By Mark Bell | September 1, 2011

If you’d have told me a movie entitled Herpes Boy was going to wind up being a sentimental experience, I would’ve laughed you out of the room. Herpes Boy? Really? Luckily, you didn’t have to tell me, because I watched Nathaniel Atcheson’s film and I’m telling you. This film isn’t just about humor and quirk, it’s got heart too.

Rudy (Byron Lane) is a social outcast. Having been graced with a huge birthmark over the one side of his lips, Rudy has spent the better part of his life getting teased or disregarded for his look. Not surprisingly, this has helped Rudy develop a very simple stance on life: he hates people. He hates them so much that he spends the majority of his time filming a video blog where he repeatedly states as much. While not a huge success, Rudy’s vlog offers him social feedback from an array of other misfits who reach out in their own ways via video comments. They seem to be the only ones who understand him. His family definitely doesn’t.

His mom (Beth Grant) is a New Age mess, his grandmother (Julianna McCarthy) only comes out at night when everyone else is asleep (she too hates people), his brother is an obnoxious jock (Zack Silva) and his dad (Michael Chieffo) is a soccer coach who just can’t seem to wrap his head around why his son spends all his time filming himself and the rest of the family.

After Rudy’s father dies, the family comes together to prepare for the funeral, which brings Rudy’s cousin Christeee (Ahna O’Reilly) to town. An actress/model/dancer, Christeee sees Rudy’s video world and decides she wants it for herself. After re-editing some of Rudy’s videos into a viral success, Rudy finds himself an outcast from even his own vlog, as new commenters arrive to swoon over Christeee and deride the newly-named Herpes Boy.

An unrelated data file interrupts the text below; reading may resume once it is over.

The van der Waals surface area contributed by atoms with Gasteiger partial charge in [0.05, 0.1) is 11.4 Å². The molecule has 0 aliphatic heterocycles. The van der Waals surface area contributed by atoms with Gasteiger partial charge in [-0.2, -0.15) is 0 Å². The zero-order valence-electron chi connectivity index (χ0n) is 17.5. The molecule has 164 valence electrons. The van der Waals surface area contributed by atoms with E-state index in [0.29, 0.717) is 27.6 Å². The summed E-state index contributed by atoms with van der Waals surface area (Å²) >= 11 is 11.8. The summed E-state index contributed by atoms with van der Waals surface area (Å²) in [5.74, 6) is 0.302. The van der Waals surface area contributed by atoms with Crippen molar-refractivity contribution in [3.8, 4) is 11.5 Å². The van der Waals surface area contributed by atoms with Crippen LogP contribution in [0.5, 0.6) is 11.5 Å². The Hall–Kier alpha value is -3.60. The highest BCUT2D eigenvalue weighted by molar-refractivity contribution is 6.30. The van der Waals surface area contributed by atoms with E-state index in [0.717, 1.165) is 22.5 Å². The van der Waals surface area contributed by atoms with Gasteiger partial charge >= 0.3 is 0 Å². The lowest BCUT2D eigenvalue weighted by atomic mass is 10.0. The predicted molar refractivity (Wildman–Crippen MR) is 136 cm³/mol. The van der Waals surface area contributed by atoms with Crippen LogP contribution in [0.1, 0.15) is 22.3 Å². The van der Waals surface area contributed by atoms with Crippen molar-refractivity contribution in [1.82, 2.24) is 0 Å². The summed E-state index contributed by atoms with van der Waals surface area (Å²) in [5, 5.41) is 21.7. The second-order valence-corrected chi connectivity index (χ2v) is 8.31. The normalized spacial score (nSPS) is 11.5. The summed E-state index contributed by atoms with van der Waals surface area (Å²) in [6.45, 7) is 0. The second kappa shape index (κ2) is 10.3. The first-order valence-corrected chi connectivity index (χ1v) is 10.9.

Herpes Boy is many things, and one of those things is funny. Rudy is a nervous, idiosyncratic mess of a human and, birthmark or no, would probably be mocked and picked on anyway (unless you take the argument that the birthmark caused his other social issues; I think they all developed together as opposed to a simple cause-and-effect scenario). His videos are stream of consciousness insanity, and the weirdos that pop up to comment and share with him are equally as out there and funny.

To the point, this is a very amusing, pleasant film. It looks good, it’s edited well, the acting is great, the visual effects really work (which is something; how many movies have you seen where someone goes on the internet and it looks nothing like any internet you or I have ever seen)… across the board, no weak spots. And, again, it manages to work in some real sentimental moments. This isn’t a film about a misfit; this is a movie about an emotionally estranged father and son finding some common ground. And it’s a great time spent watching a movie.

This film was submitted for review through our Submission for Review system. If you have a film you’d like us to see, and we aren’t already looking into it on our own, you too can utilize this service.

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